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Doug Arcuri
Doug Arcuri

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Rediscovering the .plan File

At the end of 2020, I published a long-form post on discovering a computer programming career by building a game modification. In that article, I mentioned a communal practice whereby noting ideas and todos originally served by the UNIX finger command. The command publicly exposes the content of a .plan file.

At the demise of fingers life in the late 1990s, the practice was epitomized by John Carmack which he had a unique approach to crafting information within. His practice was admired by the community and was later romanticized in Masters of Doom and mentioned in Game Engine Black Book DOOM.

Since my article was published, I started a side project to rebuild that modification. My primary goal is to rebuild the experience with the compatibility of the final game patch. And in doing so, I have an interesting observation to share.

What is

Out of nostalgia, I started a new .plan file that captures the interesting minutiae within the small project. But with the demise of finger, I'm focusing every meaningful clarification from research, behavior, or a [enter your favorite search engine] result in a file I call (see example below). is a chronological list that captures interesting findings from the developer's perspective. With some months into the project, it's been an investment of learning game development context, dockerization, build pipelining, Powershell scripting, and the oddities of cross-compilation of Linux, Windows, and macOS. Surprisingly it's a firehose of valuable technical findings. And it's being captured.

While I have never seen this style out in the ether, I am confident that there are developers out there doing this in their own way, organizing their found knowledge and making it highly searchable. Wiki's come to mind.

And in working on so many different projects, I wonder why this is such a late discovery for me, a small gem that can be shared with others while the sausage is made, highlighting all the things intrinsically I should know.

Why I like

This file is an unproven practice, but I write since it's been a helpful feedback loop in a development environment. Here are a few reasons why I like it:

  1. This reinforces the learning through writing down the note. There is some friction to this habit; however, it's beneficial by way of remembering the learned concept spatially in time.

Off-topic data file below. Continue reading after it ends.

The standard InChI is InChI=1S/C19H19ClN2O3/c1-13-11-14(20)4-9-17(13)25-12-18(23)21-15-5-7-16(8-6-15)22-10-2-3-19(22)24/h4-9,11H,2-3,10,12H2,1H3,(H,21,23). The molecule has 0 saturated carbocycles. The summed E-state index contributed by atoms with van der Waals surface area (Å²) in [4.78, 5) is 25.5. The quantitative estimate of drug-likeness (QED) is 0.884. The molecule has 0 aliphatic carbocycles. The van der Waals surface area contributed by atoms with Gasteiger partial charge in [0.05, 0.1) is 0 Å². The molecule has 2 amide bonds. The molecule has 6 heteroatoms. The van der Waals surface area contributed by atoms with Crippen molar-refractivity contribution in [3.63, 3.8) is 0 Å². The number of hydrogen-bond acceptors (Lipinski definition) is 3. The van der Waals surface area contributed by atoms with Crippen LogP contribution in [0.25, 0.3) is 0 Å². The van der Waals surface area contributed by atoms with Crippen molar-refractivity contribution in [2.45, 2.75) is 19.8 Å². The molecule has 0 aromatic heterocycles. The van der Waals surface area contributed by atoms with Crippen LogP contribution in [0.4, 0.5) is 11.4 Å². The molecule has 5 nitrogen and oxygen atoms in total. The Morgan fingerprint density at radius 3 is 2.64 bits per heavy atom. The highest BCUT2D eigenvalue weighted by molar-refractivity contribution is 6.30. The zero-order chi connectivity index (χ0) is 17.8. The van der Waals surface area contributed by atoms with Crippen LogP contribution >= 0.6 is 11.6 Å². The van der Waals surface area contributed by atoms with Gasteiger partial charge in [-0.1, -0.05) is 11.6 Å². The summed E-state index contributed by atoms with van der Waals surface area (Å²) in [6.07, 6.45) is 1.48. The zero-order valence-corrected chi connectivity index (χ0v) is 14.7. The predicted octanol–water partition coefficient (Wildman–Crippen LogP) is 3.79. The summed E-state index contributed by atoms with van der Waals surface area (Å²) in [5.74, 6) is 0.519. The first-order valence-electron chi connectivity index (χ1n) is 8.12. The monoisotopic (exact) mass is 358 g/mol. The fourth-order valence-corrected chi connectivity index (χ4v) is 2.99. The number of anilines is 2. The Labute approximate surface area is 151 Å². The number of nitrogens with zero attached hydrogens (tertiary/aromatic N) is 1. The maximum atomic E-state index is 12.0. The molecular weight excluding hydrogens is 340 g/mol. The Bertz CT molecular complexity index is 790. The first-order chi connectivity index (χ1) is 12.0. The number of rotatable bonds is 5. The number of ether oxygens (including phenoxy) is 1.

2. The file is used as a primary place to look up information when attempting to remember the learning, as things in development come up more than once (that I forgot the core lesson or how-to). I've used it as a lookup to clarifying the technical context, e.g., resources on how to operate docker on Windows within VirtualBox without Hyper-V.
  3. The file is lightweight. It could become a pivot to build out a small search index when its length becomes unwieldy.
  4. It is a continual practice of yak-shaving search debriefs - when there are too many tabs open in [enter your favorite browser], I'll go ahead and walk each tab, determine if there was learning from that research, write it out in, and then close the tab. Or close the tab outright, as there was no value.
  5. Finally, I'll stretch to say a file could be useful for the next engineer to review and walk the file to see what took hours of struggle to resolve (or not).

Spatial and temporal pedantic reinforcement

I was reluctant to write about this practice because, just like a .plan file, it is a very personal experience that will unlikely map to other's practices. I remember reading once that .plan files were used to wax lyrical or write poems about growing old.

However, in such an environment of expert Googling, I felt I had to keep track of the knowledge somewhere. This reminds me of an unknown quote:

The discovery of information is not really important. But this information becomes important when it is appreciated.

And when I seem in a jam vaguely remembering the technical once prior, I appreciated this file more than a handful of times. I like that it's there, a crutch, closer than [enter your favorite search engine]'s cozy doormat. So I'll experiment with the file and see where it takes me.

Realistically? It will become a pedantic foxhole where link rot will thrive, and the poem I'll type is how screwed dependency management became.

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